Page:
Powell spoke before nearly 100 lawmakers at the New Democrat Coalition’s member lunch – a meeting that took place as leaders in Washington struggle to reach a deal to raise the debt ceiling before the government runs out of cash.
During that event, Powell declined to address specifics about debt ceiling negotiations given that these talks are ongoing, the person familiar with the matter said.
However, Powell did say he has ideas about how the controversial debt ceiling can be revamped and would be happy to share them once the current impasse is over, the source said.
A spokesperson for the Federal Reserve declined to comment.
More background: The New Democrat Coalition describes itself as a center-left group of nearly 100 House Democrats committed to “pro-economic growth, pro-innovation and fiscally responsible policies.”
Neel Kashkari, president of the Minneapolis Federal Reserve Bank, told CNN’s Poppy Harlow on Tuesday that it would be “prudent once we get through this scenario to figure out why we do this to ourselves” with the debt ceiling and whether a “more rational approach” can be taken in the future.
“I do think it’s odd,” Kashkari said of the debt ceiling, noting that most major economies don’t have such a borrowing limit. “It’s up for Congress to decide what to do there.”
US stocks closed lower on Tuesday as debt ceiling fears triggered a selloff on Wall Street. Investors are on edge as they fret over the lack of progress towards a deal.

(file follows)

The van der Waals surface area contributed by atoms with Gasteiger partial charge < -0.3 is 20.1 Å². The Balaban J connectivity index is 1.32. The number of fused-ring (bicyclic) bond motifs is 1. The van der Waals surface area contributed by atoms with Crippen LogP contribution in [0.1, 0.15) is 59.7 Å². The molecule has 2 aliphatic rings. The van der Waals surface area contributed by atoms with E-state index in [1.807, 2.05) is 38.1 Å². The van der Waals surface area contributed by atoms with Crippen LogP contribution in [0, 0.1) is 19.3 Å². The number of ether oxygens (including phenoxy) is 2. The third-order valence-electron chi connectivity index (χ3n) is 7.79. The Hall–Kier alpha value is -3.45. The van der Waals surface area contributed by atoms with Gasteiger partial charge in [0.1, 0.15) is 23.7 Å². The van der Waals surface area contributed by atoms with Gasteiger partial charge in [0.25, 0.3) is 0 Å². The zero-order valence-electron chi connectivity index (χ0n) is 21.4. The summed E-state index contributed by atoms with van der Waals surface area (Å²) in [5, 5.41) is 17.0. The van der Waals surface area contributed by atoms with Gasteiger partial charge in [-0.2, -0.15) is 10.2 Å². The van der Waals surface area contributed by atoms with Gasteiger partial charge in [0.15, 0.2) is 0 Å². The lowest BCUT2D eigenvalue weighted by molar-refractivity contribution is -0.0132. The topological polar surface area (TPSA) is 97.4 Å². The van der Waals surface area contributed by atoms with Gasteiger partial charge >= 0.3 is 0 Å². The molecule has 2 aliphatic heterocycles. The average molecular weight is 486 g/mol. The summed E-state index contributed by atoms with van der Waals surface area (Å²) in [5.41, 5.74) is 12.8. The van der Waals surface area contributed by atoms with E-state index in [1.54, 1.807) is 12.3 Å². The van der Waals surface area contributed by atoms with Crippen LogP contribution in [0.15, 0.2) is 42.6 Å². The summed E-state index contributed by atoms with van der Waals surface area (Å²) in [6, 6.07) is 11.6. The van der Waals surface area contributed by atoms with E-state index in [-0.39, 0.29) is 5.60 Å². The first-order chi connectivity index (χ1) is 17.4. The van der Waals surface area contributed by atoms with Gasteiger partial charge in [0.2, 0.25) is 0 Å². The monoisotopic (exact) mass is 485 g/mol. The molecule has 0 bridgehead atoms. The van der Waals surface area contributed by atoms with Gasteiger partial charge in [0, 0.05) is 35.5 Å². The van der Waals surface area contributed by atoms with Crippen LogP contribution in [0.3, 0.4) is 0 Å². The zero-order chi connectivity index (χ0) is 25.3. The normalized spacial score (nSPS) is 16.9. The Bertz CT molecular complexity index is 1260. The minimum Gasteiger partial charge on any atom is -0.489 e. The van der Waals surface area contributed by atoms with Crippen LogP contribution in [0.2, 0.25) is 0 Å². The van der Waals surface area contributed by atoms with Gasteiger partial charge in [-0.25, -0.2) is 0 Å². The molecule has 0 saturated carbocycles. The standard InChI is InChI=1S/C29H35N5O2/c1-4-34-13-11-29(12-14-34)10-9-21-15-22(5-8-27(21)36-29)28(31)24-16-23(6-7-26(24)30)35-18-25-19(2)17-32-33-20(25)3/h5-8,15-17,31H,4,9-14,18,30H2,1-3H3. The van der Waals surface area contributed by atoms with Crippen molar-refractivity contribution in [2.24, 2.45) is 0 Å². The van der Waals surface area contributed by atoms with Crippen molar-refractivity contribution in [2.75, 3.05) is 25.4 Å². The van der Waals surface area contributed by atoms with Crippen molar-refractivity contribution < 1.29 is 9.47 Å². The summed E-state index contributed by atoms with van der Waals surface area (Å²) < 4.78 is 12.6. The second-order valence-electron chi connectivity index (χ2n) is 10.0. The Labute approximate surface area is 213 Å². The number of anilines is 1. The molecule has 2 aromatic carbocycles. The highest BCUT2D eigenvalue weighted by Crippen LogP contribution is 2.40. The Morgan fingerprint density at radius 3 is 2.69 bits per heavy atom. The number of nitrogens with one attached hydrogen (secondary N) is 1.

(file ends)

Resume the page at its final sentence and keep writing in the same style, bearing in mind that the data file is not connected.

The Dow closed down 212 points, or 0.6% on Tuesday. The S&P 500 was 1.1% lower. The Nasdaq Composite fell 1.2%.
Negotiations between President Joe Biden and Republican House Speaker Kevin McCarthy have so far failed to produce any agreement as the June 1 “hard deadline" for the United States to raise the debt ceiling or risk defaulting on its obligations is just now just nine days away.
Treasury yields, meanwhile, moved higher across the board as worries of a default grew. Yields on the two-year and 10-year notes recently reached their highest levels since March.
As stocks settle after the trading day, levels might change slightly.
House Speaker Kevin McCarthy left the Capitol Tuesday and told reporters that he does not expect a debt ceiling deal to come through.
“I don’t think we’ll get one today," he said.
Earlier, GOP Rep. Patrick McHenry, one of the chief Republican negotiators on the debt limit, told CNN that there are no plans for more meetings with the White House negotiators Tuesday.
“There’s nothing scheduled at this point,” he said.
However, he noted that is just the plan “right now,” and said he’s been out of the office for about an hour and a half — so this could change.